Philadelphia Enterprise Reporting Fund awards grants to Technically Philly and NEast Philly

I’m proud to say that I’ll have a small part in three of the fourteen inaugural reporting projects funded by the Philadelphia Enterprise Reporting Fund, as announced Tuesday.

Funded by the William Penn Foundation and administered by J-Lab: The Institute for Interactive Journalism, a center of American University’s School of Communication in Washington, D.C, the $5,000 micro-grant awardees were based on recommendations from an April 2010 report by J-Lab.

The fund has a focus on collaboration, so technology news site Technically Philly is partnering with development news site PlanPhilly and alt-weekly City Paper on one and just PlanPhilly on a second. NEast Philly is working with Temple University’s noted capstone course Philadelphia Neighborhoods on its proposal.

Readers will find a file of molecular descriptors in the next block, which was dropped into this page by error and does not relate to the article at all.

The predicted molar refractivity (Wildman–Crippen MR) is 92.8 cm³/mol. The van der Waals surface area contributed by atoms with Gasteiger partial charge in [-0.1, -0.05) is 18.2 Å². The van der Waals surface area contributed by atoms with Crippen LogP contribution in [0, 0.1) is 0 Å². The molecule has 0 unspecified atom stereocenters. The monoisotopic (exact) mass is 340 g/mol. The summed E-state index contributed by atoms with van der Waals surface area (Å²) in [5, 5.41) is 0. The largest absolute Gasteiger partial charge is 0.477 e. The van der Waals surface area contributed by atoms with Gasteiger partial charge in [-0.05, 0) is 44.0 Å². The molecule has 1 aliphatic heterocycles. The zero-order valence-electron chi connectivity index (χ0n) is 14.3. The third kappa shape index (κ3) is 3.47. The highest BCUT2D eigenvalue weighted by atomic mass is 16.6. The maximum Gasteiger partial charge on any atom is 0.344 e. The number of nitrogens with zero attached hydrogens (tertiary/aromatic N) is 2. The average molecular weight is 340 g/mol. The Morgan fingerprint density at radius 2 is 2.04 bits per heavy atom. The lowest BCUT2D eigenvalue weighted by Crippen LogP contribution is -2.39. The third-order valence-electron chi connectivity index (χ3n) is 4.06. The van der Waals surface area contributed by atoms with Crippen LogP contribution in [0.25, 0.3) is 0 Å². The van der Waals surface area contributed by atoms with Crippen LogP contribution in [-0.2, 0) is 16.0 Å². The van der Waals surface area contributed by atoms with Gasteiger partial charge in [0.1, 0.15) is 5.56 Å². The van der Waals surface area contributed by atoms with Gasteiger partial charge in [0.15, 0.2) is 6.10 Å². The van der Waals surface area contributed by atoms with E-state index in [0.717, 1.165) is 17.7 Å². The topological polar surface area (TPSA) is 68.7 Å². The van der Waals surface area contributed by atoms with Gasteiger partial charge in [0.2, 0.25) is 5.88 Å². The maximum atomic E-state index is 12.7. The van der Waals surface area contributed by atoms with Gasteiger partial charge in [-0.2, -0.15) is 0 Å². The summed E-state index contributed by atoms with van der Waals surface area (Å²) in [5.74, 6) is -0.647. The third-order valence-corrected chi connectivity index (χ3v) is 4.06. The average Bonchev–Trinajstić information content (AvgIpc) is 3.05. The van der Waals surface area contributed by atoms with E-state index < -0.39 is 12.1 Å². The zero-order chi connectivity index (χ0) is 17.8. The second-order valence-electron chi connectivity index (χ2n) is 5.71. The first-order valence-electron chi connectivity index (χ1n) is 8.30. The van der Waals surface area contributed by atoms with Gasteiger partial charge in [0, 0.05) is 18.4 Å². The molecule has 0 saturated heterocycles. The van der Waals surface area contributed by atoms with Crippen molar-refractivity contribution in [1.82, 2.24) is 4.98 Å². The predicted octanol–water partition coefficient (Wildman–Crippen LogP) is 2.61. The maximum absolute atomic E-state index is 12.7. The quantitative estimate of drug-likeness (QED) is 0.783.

Read more about the three projects I’ll be a part of below and find the entire list of awardees here.

  • The Abandoned City. The City of Philadelphia is the largest owner of abandoned properties in the city. The City Paper, working with PlanPhilly.com and TechnicallyPhilly.com, will compile the first publicly accessible master list and interactive database of these properties and examine how they came to be owned by taxpayers and why they are not being sold or redeveloped.
  • Broadband2035. A look at the economic impact of broadband connectivity – or lack thereof – in three diverse city neighborhoods to help inform the development of Philadelphia’s 2035 strategic plan now in the works. By TechnicallyPhilly.com working with PlanPhilly.com.
  • Neighborhood Development, Politics and their Relationship. An examination of the revitalization of a commercial corridor in Northeast Philadelphia’s Mayfair neighborhood and any ties to a local politician awaiting trial on corruption charges. By NEast Philly and Temple University’s PhiladelphiaNeighborhoods.com.

Funding and reporting should get under way later this year, all three of the projects are expected for roughly six months.